Eskom started off a morning press briefing about current electricity challenges saying the system was coping but announced stage two loadshedding by the end of the short meeting.
The morning started with unplanned outages, which at that point were manageable, but Eskom Group CEO Andre De Ruyter ended the briefing with an apology that the loss of units at Medupi, Kendall and Duvah have led to insufficient generation capacity. “As such we have no alternative but to implement stage two loadshedding from 2pm today until 5am on [Saturday] 20 November,” said de Ruyter.
Of the five units which failed yesterday, a unit at Majuba, Kriel and Matimbal power stations have returned to service while the remaining two units are undergoing boiler tube leak repairs.
The loss of a unit each at Medupi, Duvha and Kendall power stations this morning brings total breakdowns to 15,485MW while the planned maintenance is 4,100MW of capacity.
The projected number for diesel reserves suggest the Open Cycle Gas Turbine power stations would burn through the fuel stock quickly if left to run continually as they are currently doing. “We have to preserve emergency reserves,” said de Ruyter.
This last-second announcement obviated all the reassurances the Group CEO had just announced about yesterday’s loss of five units at different power stations not creating a supply constraint.
As was indicated last week Eskom will now go back to daily morning briefings for as long as this next loadshedding period lasts.
Eskom really could do with more generational capacity
Addressing questions about broader Eskom issues, de Ruyter pointed out he would finally today get a chance to answer questions from the Portfolio Committee at parliament about their annual report.
He also noted that Eskom has consistently been saying they need between 4,000 and 6,000MW new generational capacity to be brought online and as the designated single buyer of electricity in terms of the power purchase agreements that stem out of the IPP Office’s procurement process they are dependent on that office’s movements.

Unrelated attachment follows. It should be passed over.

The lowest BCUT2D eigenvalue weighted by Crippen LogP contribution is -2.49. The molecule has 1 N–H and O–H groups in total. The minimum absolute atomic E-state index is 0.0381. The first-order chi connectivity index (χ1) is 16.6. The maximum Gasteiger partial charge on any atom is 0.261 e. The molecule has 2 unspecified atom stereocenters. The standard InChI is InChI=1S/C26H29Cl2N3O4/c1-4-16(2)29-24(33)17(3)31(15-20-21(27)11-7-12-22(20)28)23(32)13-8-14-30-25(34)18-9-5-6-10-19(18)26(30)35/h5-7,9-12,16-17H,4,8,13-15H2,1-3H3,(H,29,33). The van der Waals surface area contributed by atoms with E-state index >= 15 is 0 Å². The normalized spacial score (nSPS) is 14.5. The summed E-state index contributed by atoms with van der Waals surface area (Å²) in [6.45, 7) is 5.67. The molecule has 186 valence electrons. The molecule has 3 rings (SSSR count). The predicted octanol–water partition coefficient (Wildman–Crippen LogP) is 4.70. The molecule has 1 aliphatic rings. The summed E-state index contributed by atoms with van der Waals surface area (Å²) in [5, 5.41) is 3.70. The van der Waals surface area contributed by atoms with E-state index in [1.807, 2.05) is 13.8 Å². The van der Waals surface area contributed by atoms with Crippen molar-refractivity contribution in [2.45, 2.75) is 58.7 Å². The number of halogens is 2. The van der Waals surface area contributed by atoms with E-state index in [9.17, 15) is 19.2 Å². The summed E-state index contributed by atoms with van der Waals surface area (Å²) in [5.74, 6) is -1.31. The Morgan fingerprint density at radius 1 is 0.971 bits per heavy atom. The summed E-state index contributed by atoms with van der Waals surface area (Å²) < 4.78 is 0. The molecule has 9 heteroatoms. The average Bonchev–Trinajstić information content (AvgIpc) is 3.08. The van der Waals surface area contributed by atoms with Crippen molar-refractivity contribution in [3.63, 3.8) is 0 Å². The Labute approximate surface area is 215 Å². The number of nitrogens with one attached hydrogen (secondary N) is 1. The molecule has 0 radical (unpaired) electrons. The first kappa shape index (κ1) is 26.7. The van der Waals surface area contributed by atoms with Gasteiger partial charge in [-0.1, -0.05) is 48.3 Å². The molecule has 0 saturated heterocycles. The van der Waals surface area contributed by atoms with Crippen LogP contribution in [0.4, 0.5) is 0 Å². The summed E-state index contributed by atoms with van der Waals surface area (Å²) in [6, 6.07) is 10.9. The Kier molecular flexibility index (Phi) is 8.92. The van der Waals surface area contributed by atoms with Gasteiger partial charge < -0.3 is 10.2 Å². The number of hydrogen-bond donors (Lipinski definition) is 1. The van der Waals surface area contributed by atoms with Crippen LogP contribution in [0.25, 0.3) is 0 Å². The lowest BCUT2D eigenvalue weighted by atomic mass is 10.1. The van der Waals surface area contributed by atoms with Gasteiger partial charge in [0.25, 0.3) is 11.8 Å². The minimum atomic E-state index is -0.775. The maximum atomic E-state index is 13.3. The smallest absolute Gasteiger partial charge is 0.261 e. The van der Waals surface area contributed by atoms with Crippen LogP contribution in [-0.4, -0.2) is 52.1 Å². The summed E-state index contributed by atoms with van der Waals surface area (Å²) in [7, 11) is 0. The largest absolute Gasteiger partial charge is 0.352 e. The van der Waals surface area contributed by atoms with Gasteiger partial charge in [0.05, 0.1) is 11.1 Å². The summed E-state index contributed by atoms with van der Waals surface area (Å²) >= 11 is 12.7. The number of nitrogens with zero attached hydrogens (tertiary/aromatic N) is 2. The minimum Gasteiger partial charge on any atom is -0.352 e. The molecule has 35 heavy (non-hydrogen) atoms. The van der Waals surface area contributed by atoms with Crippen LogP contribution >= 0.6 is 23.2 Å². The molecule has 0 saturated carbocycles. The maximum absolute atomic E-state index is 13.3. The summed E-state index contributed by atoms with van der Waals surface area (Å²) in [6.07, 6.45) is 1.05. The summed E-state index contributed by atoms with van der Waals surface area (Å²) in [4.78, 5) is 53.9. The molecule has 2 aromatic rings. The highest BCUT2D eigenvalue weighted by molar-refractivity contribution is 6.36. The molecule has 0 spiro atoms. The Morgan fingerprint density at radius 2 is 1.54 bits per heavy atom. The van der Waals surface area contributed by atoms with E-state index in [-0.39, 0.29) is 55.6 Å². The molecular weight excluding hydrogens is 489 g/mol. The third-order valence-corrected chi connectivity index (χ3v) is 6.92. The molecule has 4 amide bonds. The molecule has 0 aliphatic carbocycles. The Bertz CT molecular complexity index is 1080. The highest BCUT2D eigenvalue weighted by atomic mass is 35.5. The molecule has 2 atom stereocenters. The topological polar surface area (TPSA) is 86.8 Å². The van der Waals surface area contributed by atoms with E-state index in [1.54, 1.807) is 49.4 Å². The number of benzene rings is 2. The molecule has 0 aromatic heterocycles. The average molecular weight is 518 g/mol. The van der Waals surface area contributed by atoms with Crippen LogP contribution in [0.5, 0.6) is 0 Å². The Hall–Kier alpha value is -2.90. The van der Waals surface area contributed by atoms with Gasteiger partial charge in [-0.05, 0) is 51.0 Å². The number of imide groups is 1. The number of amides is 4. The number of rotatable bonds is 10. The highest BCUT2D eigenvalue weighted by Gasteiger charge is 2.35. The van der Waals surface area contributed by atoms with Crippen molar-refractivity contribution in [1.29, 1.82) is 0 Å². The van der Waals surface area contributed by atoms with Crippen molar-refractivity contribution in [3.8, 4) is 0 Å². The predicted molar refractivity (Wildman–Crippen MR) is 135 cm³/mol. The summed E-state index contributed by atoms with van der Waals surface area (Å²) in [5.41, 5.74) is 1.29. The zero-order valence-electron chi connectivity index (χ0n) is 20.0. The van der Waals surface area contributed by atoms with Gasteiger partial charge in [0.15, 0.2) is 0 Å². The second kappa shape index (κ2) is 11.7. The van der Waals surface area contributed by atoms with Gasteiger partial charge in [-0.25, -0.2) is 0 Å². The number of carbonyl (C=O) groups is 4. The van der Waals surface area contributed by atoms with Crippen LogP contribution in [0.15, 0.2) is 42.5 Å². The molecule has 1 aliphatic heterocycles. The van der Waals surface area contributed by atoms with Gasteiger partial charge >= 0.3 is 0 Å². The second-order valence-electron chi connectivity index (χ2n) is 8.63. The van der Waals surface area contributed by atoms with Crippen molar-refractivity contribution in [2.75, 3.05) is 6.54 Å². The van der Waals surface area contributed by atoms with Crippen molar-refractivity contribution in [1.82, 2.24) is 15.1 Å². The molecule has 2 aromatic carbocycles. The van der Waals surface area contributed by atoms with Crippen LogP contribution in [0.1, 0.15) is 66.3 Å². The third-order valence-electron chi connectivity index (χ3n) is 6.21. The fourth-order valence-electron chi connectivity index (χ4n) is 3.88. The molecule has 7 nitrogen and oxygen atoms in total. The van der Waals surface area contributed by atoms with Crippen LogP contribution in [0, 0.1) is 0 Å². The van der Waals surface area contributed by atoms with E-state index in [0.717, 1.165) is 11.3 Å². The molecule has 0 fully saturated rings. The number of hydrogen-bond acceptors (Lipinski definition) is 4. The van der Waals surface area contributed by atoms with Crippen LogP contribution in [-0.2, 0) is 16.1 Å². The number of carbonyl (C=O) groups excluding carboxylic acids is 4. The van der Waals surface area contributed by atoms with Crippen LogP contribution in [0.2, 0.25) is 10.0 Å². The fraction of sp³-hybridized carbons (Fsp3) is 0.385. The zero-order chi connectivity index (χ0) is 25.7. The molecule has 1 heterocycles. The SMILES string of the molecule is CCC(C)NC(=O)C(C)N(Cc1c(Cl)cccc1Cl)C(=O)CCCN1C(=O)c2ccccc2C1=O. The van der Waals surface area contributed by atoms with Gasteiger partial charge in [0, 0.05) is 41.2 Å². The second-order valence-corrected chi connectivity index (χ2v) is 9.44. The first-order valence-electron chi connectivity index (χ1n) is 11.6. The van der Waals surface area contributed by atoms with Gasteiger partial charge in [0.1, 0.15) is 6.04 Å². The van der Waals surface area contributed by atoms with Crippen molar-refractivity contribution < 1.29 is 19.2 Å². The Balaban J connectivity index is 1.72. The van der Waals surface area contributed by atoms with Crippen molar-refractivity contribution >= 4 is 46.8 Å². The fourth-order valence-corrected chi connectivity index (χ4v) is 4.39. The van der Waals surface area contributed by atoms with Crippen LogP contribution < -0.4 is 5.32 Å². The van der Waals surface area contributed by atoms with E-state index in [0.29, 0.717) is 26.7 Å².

“We are looking forward to that capacity being made available to us so we can get sufficient headroom to make repairs and maintenance.
“We obviously have to comply with the PMFA, it is the law of the land. We have no opportunity to ignore it unless given explicit exemption,” said de Ruyter.
He said the new price of between 42 and 45c per kilowatt-hour for solar power announced by Bid Window 5 preferred bidders was very attractive. We look forward to those processes being completed as soon as possible so we can get the megawatts onto the grid,” said de Ruyter.
Asked about last week’s announcements about municipalities not complying with loadshedding schedules, Group Executive: Distribution Monde Bala said they hoped there would be no problems in this regard during this recent need to shed load.
“We have been having extensive engagement with all the municipalities that do their own loadshedding. Friday last week we had a joint forum where all control centre officials were in attendance led by the system operator where we discussed the issue in detail. We do not expect any issue with regards to how loadshedding is executed and will continue to monitor the situation and intervene whenever required,” explained Bala.
Here’s more on the municipalities
Now it’s Eskom vs municipalities in the loadshedding battleground